Let This 3D-Printed Mechanical LSD Show How Gears Find Traction on Their Own
No fancy electronics involved, just a clever bit of engineering.
Whether you have a mechanical limited-slip differential (LSD) in your car you stand to benefit from knowing how one works. Not so you can know how to fix it or anything—just because they're a brilliantly simple piece of engineering.
Mechanical LSDs' function was visualized in a video on YouTube from 3D Printer Academy, which printed a differential in various colors of plastic to show how it works. As they explain, a differential is needed because wheels travel different distances when vehicles turn. This can be accommodated with a simple open differential, which offers more stability for unskilled drivers, but doesn't have the low-traction performance of an LSD.
There are various types of LSD, such as clutch and viscous, but the most captivating type to watch work is the mechanical, also known as a Torsen. It links the left- and right-side axles through a set of helical gears, whose housing is the source of turning force from the driveshaft. Their diagonal-cut teeth transfer torque perpendicularly to the axles, which like an open diff can spin one wheel if there's no resistance. But if traction is available, this LSD will transfer torque to the wheel with more traction. No description is as good as a visual though, so give the video a watch—it's only three minutes, so you can spare the time.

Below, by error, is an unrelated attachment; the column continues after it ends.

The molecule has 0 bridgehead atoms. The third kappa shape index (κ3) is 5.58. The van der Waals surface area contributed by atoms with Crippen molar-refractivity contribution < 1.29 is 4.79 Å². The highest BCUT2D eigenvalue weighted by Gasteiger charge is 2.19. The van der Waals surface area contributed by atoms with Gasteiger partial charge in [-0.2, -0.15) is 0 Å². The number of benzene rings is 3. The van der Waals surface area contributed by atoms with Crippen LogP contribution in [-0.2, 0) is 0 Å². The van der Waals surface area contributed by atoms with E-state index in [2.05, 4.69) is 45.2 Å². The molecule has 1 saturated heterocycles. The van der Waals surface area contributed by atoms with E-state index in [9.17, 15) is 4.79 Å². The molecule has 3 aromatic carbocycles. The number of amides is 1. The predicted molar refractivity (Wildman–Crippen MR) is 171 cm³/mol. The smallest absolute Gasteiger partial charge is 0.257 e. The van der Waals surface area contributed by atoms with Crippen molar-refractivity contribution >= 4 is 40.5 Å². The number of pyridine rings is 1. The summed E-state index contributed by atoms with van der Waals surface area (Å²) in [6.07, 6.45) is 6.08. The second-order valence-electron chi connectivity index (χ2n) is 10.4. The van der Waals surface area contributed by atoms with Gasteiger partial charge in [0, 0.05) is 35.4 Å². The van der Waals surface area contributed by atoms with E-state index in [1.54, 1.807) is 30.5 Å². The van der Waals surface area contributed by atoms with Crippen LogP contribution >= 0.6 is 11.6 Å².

LSDs of all kind are useful in performance applications, though different types reign supreme depending on use. There are also of course locking differentials and e-differentials, which are entirely separate kettles of fish. There are many ways to skin your cat—or rather, not skin your tires.
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